1. put 3 cups shaving cream in a bowl
  2. Add in 1/4-1/2 tsp of baking soda and stir
  3. Mix in 1/2 cup of glue and stir
  4. Add 1 full tbsp of saline solution and a coating on hands
  5. Mix until mixture forms a fluffy slimeball

Next month Dr. Brooke Beam, OSU Extension Educator from Highland County will lead us into learning about 360 technology and video and photo production. The students will be exposed to 360 educational VR experiences for an immersive learning adventure. Testing out the new 360 camera, here’s a clip below:

Figure 6: 360 short video highlight of STEM Club: Chem Basics by Meghan Thoreau produced in GoPro. Retrieve from: https://youtu.be/6JUQny_TdPI.


 

Club Highlights from 2018-2019

By: Meghan Thoreau, OSU Extension

LED Display Circuit Board Challenge

Elementary STEM Club just started its third year of STEM (science, technology, engineering, math) programming, engaging approximately a hundred 4th and 5th graders in after school hands-on STEM challenges and career exploration throughout the academic school year. Judy Walley, Teays Valley High School Chemistry Teacher, and Meghan Thoreau, OSU Extension Educator, co-teach the program, which also involves over two dozen high school mentor students. The mentors assist with club activities while themselves gaining both soft and technical skills, leadership, community service, and college/career exploration opportunities.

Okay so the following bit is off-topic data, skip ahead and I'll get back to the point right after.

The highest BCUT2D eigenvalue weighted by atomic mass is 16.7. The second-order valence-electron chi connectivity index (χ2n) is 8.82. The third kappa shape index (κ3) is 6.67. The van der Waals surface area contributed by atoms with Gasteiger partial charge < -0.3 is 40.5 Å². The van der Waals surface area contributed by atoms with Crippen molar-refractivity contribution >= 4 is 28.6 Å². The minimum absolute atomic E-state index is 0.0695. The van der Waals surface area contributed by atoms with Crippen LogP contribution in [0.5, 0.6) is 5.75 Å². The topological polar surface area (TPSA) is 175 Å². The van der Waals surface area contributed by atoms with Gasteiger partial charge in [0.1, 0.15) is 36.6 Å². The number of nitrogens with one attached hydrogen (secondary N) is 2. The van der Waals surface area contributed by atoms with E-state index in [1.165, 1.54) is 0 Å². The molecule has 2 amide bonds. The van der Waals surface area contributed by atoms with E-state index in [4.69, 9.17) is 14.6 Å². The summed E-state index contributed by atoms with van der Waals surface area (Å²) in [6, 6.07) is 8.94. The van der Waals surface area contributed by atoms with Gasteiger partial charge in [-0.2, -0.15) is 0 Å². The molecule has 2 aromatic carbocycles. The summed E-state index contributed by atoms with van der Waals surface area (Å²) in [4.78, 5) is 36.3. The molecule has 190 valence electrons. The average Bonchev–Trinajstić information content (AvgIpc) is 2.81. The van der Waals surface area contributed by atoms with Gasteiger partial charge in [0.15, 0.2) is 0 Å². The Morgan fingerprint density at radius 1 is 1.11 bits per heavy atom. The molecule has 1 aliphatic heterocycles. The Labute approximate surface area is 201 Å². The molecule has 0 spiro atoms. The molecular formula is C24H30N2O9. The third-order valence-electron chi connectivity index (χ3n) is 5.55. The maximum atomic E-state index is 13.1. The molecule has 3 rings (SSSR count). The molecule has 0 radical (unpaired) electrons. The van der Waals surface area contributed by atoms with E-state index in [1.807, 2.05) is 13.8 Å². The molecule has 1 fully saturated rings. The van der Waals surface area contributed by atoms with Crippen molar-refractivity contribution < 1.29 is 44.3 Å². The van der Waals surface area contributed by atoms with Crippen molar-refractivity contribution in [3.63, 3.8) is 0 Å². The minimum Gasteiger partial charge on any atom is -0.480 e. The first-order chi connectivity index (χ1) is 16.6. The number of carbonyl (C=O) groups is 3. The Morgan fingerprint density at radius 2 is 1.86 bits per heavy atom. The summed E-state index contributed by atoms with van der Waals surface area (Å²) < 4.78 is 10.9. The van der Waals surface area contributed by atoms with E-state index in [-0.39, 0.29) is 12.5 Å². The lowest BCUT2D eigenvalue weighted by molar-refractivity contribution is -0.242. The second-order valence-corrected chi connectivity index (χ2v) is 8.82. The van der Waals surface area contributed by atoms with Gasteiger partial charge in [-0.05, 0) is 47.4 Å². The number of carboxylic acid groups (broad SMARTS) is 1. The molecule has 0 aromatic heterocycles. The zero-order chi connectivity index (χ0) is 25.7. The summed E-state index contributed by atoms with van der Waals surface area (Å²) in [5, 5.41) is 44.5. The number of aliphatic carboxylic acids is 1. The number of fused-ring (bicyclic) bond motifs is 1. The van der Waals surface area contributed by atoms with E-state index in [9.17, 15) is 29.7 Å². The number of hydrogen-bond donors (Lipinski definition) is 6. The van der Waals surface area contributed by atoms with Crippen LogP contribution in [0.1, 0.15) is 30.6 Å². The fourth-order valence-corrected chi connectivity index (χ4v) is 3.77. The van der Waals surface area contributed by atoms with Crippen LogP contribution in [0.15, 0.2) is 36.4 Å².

Physics and Center of Gravity Challenges

STEM education programs can have a positive impact on students’ attitudes towards STEM disciplines, 21st century skills, and a greater interest in STEM careers. Educators throughout Pickaway County have been busy in supporting a number of problem-based learning initiatives, business-teacher partnerships, and STEM teaching initiatives.

Foldscope, Origami Microscope Biology Challenge

Elementary STEM Club is one of those local initiatives that employs hands-on learning through a multidisciplinary approach into many subjects and career paths. The program challenges its youth in chemistry, astronomy, biology, coding, drone technology, connected toys, wearable tech, strategic mind games, escape classrooms, electric circuits, physics, renewable energy, beekeeping, aerospace, flight simulations, aviation, fostering a community service mindset, and more.

Strategic Mind Games and Bee Science Challenges

We invite specialists from the community to teach, share, and engage with the students, such as the Scioto Valley Beekeeping Association, OSU Professors, an Extension Energy Specialist, an OSU Health Dietitian, and the Civil Air Patrol to name a few. Next year we’re hoping to bring some virtual reality, 360 photography, and video production challenges to our students. If you’re interested in sharing a skillset, a technology, a career path, or a meaningful life experience to some amazing and eager-minded students, please email, thoreau.1@osu.edu or jwalley@tvsd.us.